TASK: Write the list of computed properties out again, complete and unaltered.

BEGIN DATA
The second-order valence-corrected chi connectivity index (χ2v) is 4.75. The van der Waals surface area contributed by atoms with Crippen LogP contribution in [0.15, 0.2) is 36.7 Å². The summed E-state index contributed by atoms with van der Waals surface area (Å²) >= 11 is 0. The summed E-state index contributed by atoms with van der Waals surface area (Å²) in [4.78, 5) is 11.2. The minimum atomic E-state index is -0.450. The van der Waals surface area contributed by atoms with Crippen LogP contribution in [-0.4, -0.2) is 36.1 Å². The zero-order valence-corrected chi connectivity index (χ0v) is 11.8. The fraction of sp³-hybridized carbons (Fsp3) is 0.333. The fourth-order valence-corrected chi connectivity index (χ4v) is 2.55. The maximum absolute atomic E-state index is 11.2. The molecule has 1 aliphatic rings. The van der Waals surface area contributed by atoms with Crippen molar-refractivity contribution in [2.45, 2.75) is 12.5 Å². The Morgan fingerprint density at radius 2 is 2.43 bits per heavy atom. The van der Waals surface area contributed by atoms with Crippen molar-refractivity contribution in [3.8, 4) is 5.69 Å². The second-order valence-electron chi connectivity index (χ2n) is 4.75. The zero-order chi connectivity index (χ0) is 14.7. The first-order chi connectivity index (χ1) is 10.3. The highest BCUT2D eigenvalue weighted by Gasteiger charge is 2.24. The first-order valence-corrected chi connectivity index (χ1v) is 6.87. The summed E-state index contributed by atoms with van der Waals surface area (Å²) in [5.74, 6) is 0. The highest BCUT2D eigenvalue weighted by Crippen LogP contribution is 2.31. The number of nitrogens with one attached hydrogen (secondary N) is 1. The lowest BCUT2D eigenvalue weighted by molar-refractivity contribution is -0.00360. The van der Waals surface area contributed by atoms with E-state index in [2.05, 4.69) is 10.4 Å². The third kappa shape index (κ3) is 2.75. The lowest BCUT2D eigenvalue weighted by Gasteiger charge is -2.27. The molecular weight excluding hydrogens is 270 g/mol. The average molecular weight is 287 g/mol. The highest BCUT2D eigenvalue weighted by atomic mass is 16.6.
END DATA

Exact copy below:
The second-order valence-corrected chi connectivity index (χ2v) is 4.75. The van der Waals surface area contributed by atoms with Crippen LogP contribution in [0.15, 0.2) is 36.7 Å². The summed E-state index contributed by atoms with van der Waals surface area (Å²) >= 11 is 0. The summed E-state index contributed by atoms with van der Waals surface area (Å²) in [4.78, 5) is 11.2. The minimum atomic E-state index is -0.450. The van der Waals surface area contributed by atoms with Crippen LogP contribution in [-0.4, -0.2) is 36.1 Å². The zero-order valence-corrected chi connectivity index (χ0v) is 11.8. The fraction of sp³-hybridized carbons (Fsp3) is 0.333. The fourth-order valence-corrected chi connectivity index (χ4v) is 2.55. The maximum absolute atomic E-state index is 11.2. The molecule has 1 aliphatic rings. The van der Waals surface area contributed by atoms with Crippen molar-refractivity contribution in [2.45, 2.75) is 12.5 Å². The Morgan fingerprint density at radius 2 is 2.43 bits per heavy atom. The van der Waals surface area contributed by atoms with Crippen molar-refractivity contribution in [3.8, 4) is 5.69 Å². The second-order valence-electron chi connectivity index (χ2n) is 4.75. The zero-order chi connectivity index (χ0) is 14.7. The first-order chi connectivity index (χ1) is 10.3. The highest BCUT2D eigenvalue weighted by Gasteiger charge is 2.24. The first-order valence-corrected chi connectivity index (χ1v) is 6.87. The summed E-state index contributed by atoms with van der Waals surface area (Å²) in [5.74, 6) is 0. The highest BCUT2D eigenvalue weighted by Crippen LogP contribution is 2.31. The number of nitrogens with one attached hydrogen (secondary N) is 1. The lowest BCUT2D eigenvalue weighted by molar-refractivity contribution is -0.00360. The van der Waals surface area contributed by atoms with E-state index in [2.05, 4.69) is 10.4 Å². The third kappa shape index (κ3) is 2.75. The lowest BCUT2D eigenvalue weighted by Gasteiger charge is -2.27. The molecular weight excluding hydrogens is 270 g/mol. The average molecular weight is 287 g/mol. The highest BCUT2D eigenvalue weighted by atomic mass is 16.6.